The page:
According to the Wells Fargo/Gallup survey, small businesses report that their primary challenge is hiring and retaining qualified staff. To tackle this issue, policymakers increasingly promote work-based learning (WBL). WBL generally combines classroom learning with on-the-job experience, such as apprenticeships. These resources review current state policies supporting WBL, discuss components of effective WBL, and examine pre-apprenticeship programs in the construction industry.

Work-Based Learning Policy: 50-State Scan. 2017. The authors of this resource profile work-based learning policies in a state-by-state format that policymakers, researchers, and practitioners can reference, and describe the extent to which work-based learning policies have been implemented across the nation. Work-based learning policies are organized “into five categories: expansion initiatives, employer subsidies that may be either grants or tax credits, support for pre-apprenticeships or youth apprenticeships, other secondary student work-based learning policies, and policies supporting postsecondary classroom instruction for apprenticeships.” The analysis revealed that “thirty-five states [have] a state policy supporting work-based learning. Twenty-six of these states have a work-based learning policy that supports adult training.”


Making Work-Based Learning Work. 2016. This paper presents seven key principles for effective work-based learning that respond to the needs of both employers and underserved populations. Based on models in Washington State, Georgia, North Carolina, Pennsylvania, Kentucky, California, and elsewhere, the principles “provide participants with opportunities to build knowledge, develop skills, and advance in specific career paths.” The paper concludes that “these principles can serve to sharpen strategies that close the skills gap and help build the workforce of the future while providing new pathways to career advancement and economic opportunity for millions of Americans.”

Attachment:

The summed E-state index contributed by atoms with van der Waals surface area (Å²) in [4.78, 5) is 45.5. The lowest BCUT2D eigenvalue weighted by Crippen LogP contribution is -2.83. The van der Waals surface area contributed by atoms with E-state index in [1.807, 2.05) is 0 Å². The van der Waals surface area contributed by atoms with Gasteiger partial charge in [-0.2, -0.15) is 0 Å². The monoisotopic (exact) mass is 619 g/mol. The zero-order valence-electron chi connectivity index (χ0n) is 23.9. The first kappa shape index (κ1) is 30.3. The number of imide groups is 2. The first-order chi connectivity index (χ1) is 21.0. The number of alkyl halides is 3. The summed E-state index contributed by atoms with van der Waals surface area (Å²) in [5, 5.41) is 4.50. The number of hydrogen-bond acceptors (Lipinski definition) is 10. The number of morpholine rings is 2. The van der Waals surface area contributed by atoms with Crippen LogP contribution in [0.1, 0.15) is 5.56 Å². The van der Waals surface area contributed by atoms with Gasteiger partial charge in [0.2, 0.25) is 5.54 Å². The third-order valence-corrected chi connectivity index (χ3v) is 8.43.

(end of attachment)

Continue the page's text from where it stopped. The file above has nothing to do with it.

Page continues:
A Solid Foundation: Key Capacities of Construction Pre-Apprenticeship Programs. 2012. This paper provides recommendations to policymakers about how to structure pre-apprenticeship programs to help low-income adults enter and advance in the construction industry, and to train a skilled workforce that meets the needs of employers. Based on site visits to four programs, the report cites that these programs “help workers move from job to job in order to advance in the industry and prepare them for periods of unemployment in a seasonal and cyclical industry where jobs are often short-term.” These visits also revealed some challenges, “including performance measurements that are out of alignment with program strategies.” To help these programs address these challenges, the authors make five recommendations, such as setting “performance measures that account for programs’ overall goals, participant and industry needs, and labor market realities.”